8. Elias Canetti on the dangers of mixing mediums: “the separate arts should live in the most chaste co-habitation.”  It’s as if the non-platonic intercourse between the word and the image would close up the space in which the reader can breathe.  Welcome to the Kama Sutra school of interconnection.

9. As Whitehead said: “life lurks in the interstices…”   The reader constitutes herself in the gaps.  But there's no reason to think that visual poems necessarily clog these interstices – even when they do aim at unity.  The reader’s faculties are not harmonized by an encounter with a visual poem.

10. The argument may really be about maximizing intensity and affect.  That a unified or closed hybrid object lacks allure.  To unify is a kind of destruction of possibility.

11. Since the world isn’t pure chaos, then there must be some pre-established harmony, even if that’s just a common ground for disagreement. 

12. Friction is an adventure.  The autobiography of a stone.  But there are no marriageable metaphors in a world of physical comedy.

13. “There is no science of the beautiful, but only critique.”  -Kant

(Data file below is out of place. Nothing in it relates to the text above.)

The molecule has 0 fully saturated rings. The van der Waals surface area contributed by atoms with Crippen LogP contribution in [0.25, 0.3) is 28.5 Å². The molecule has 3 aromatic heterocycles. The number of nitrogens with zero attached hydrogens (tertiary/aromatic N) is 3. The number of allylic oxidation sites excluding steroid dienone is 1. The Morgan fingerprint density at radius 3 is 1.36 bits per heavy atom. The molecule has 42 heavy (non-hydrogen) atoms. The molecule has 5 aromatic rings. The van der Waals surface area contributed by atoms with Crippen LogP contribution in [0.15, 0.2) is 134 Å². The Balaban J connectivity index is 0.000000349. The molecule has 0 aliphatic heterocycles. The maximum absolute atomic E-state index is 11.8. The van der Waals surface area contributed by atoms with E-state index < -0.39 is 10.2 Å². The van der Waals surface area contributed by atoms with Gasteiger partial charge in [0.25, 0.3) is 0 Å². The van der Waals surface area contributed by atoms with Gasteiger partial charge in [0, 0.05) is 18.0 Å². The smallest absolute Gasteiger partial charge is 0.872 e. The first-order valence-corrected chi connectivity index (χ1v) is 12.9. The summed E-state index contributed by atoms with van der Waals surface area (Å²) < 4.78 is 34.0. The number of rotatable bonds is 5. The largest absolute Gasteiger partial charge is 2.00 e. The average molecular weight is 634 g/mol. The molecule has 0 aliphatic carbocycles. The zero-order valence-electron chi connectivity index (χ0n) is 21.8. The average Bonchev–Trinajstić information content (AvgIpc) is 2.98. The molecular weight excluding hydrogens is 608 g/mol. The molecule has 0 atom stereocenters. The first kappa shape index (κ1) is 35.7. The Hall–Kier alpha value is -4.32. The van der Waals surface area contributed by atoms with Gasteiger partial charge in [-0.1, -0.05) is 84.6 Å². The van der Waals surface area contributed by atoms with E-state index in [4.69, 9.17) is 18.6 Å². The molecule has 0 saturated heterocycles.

14. The divorce of art and science, where science becomes fixated on efficient causes.  But don’t art and science need each other?  Tools with which to think and make marks. 

15. Poetry and other art forms are attached to human interests – they’re attempts to make alluring artifacts.  On the other hand, science demands answers that can be detached from human interest; science wants to eliminate artifacts of subjectivity (i.e., all traces of subjectivity) from the experimental apparatus.  Science wants to find reliable facts, to discover or explain mysteries of nature.

16. This said, art and poetry have always deployed technology or tools – much like science, e.g., the alphabet, the hand.  And science can never completely purify itself of the human artifact.  The experimental apparatus also attempts to uncover alluring facts, which might be precisely those facts that seem to have an alluring lack of human artifact.

17. The real source of this apparent contradiction may be the notion of human interest.  The hybrid objects or assemblages produced by visual poets are facts, regardless of how alluring they are to others.  Perhaps it's a question of what’s reliable (recognition, emotion) versus what allures (or what generates thinking, affect)?

18. “ for thinking are then the ones that address and actualize this power of the situation, that make it a matter of concern, in other words, make us think and not recognize.  When we deal with practices, recognition would lead to the question-- why should we take practices seriously as we know very well that they are in the process of being destroyed by Capitalism?  This is their 'sameness', indeed, the only difference being between the already destroyed one and the still-surviving ones.  The ecology of practices is a non-neutral tool as it entails the decisions never to accept Capitalist destruction as freeing the ground for anything but Capitalism itself.”   -Isabelle Stengers